Romantic notions often eddy around rock stars who die too young. But then there’s how it feels when they were people you hung around with.
The first images you see when you visit JJ Gonson’s exhibition of her rock and roll photos at Somerville’s Diesel Café are Kurt Cobain of Nirvana, who died at age 27 in 1994, and Elliott Smith, who died at age 34 in 2003.
Gonson—the proprietor of the catering firm Cuisine En Locale and the Somerville nightclub Once—began photographing rock shows in 1985. The Cambridge artist had been waiting to get into a Hüsker Dü concert at the Paradise, when she struck up a conversation with a guy named Mike who had just started a punk rock and hardcore fanzine called xXx: Triple X. He needed photographers. She had recently enrolled at Boston’s Museum School to study photography, so she volunteered.
Over the next five years, Gonson tagged along with Mike, photographing bands in Boston, Maine, Rhode Island, New York, and landing her pictures in Thrasher Magazine, Rip, Spin, Creem and Rolling Stone.
And so these two photos at the start of her exhibition. “These,” Gonson says, “are my two friends that are dead.”
Kurt Cobain (not pictured here) sits in the passenger seat of a van, a Melvins sticker above the window, dressed in the grunge uniform of blue jeans and a plaid shirt. “That’s actually a really, really early photo. I took it one of the first times they came to Boston. It was ’88 or ’89. I was in the driver seat of their van. I don’t know why. I think we were in Harvard Square. He was holding up the cross and taking pictures of it superimposed,” Gonson says. “Very young and very not doing drugs yet. Very okay. Very not messed up yet.”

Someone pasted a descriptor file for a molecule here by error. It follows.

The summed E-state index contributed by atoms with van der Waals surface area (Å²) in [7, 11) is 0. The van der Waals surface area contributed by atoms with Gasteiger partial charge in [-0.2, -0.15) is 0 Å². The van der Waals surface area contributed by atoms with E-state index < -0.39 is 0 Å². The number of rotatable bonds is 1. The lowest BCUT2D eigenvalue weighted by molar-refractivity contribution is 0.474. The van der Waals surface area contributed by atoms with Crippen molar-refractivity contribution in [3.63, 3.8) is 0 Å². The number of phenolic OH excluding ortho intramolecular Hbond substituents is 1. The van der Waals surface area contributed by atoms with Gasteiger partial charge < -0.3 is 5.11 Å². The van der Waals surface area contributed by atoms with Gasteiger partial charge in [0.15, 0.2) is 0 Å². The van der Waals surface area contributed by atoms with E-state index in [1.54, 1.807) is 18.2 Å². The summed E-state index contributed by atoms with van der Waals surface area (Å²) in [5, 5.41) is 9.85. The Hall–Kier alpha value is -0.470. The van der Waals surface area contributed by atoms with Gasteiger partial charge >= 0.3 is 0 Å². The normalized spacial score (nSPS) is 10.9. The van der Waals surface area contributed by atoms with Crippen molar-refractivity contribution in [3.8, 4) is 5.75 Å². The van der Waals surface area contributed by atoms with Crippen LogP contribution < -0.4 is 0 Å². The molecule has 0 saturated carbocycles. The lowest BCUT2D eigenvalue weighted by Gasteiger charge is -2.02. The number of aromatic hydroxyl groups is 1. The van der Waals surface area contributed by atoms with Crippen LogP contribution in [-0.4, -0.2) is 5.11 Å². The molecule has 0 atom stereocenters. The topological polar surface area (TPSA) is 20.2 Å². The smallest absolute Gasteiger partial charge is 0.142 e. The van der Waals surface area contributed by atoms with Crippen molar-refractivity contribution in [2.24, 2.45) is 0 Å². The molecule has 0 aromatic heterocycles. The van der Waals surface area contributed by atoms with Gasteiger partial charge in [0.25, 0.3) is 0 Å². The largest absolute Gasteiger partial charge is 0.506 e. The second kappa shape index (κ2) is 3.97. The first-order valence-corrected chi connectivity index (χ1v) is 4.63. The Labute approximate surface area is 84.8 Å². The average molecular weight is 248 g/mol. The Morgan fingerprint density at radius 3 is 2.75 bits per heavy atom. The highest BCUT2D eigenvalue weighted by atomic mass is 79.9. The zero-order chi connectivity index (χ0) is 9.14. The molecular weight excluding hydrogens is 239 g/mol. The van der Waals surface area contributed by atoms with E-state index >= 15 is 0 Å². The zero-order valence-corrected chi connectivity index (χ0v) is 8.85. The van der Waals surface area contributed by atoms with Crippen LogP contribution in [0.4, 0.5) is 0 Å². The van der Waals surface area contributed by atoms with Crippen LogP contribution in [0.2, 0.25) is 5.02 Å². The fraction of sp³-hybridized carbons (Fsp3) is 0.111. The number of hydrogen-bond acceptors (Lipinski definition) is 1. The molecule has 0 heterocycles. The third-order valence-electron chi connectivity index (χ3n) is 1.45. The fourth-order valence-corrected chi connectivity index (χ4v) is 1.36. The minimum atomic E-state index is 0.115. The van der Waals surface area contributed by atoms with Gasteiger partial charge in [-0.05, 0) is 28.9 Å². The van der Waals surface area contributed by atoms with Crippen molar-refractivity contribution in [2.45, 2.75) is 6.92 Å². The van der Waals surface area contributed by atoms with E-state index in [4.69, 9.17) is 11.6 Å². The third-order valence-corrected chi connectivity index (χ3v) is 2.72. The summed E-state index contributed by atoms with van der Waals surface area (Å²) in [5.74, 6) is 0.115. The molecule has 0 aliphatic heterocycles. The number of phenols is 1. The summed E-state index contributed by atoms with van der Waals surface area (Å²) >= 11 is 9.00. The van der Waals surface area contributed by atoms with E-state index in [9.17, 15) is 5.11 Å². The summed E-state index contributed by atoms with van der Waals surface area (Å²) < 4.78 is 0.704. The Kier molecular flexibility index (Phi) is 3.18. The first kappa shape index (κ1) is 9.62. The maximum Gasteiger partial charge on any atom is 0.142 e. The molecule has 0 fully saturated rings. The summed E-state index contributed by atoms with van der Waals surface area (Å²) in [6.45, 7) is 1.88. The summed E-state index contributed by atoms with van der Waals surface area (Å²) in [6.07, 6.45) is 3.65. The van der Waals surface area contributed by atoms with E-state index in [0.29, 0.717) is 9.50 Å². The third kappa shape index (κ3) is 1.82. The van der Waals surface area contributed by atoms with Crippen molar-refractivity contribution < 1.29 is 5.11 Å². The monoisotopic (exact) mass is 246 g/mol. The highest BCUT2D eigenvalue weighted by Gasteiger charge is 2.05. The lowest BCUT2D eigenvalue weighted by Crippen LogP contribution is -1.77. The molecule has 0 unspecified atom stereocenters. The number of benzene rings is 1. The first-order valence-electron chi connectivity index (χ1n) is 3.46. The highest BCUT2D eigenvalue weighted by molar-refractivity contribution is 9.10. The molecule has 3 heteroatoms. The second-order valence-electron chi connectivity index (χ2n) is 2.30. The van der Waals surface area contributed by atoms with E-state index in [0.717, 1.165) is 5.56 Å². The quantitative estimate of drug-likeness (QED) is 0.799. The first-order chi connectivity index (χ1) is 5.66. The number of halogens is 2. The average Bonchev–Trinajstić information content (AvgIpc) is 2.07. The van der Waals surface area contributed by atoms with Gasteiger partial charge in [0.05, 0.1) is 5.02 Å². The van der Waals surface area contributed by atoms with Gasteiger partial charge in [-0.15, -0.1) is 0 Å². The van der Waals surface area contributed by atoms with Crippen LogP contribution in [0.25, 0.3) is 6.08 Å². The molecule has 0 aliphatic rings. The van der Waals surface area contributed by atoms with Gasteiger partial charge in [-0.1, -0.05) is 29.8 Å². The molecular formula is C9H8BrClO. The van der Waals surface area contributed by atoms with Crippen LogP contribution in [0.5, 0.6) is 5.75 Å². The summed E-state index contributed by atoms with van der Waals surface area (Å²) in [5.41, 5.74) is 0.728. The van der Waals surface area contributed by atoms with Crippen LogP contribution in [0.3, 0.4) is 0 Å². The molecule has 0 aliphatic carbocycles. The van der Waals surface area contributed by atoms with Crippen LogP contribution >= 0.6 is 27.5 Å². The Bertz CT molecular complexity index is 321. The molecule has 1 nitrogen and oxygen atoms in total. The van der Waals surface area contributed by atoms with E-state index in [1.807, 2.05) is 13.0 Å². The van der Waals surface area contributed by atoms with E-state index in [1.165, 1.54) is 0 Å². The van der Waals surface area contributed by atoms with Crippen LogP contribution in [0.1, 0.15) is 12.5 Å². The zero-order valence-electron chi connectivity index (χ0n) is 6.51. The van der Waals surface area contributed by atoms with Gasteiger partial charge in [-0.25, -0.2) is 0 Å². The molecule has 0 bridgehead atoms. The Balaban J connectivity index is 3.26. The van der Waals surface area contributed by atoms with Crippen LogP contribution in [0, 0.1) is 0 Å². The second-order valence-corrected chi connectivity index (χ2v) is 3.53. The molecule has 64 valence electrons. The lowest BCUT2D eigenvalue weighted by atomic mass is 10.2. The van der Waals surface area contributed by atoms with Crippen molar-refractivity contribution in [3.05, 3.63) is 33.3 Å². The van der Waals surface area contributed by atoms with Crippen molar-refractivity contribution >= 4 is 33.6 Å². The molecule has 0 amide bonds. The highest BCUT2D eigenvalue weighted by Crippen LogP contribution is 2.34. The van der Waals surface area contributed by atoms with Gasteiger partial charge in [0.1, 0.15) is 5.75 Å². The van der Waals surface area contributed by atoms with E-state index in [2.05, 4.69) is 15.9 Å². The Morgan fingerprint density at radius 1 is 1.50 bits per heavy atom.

She’d been photographing bands play for a while then. And had hosted some Seattle bands at her Watertown apartment when they were touring. Which led to her getting a call asking her to host a band by the name of Nirvana.
“They played Green St. Station in Jamaica Plain and there were 11 people there,” Gonson remembers. (This may be a recording of the show.) “And I didn’t have a camera because I went with my boyfriend and it was a date.” If she brought her camera, she feared she’d focus on taking photos and neglect her date. “We lived in Watertown. So they stayed with us that night. The next morning I took the picture.”
Looking at the photos of Cobain and Smith, Gonson says, “I really love both of these photos and I think they have a lot of similarities. There’s something private about both photos.”
Gonson says, “I’ve always thought the one of Elliott had a lot of sadness to it. Even though I don’t think he was sad at that moment. He was lonely. They were both lonely.”
The second photo shows Elliott Smith some time around 1994 “back stage in Los Angeles. Maybe The Viper Room.” He sits on a skanky couch in front of a green and black wall decorated with a painting of an eclipse. He seems focused on his guitar to the exclusion of everything else.
“He’s tuning his guitar backstage. I think Heatmiser was probably over at that point,” Gonson says. Heatmiser was the band that Smith was in and Gonson managed before Smith went solo. She and he had been a couple for a time. (She’s said,“He was the love of my life in a lot of ways.”) “I think I wasn’t working for him anymore. So I was sort of visiting.”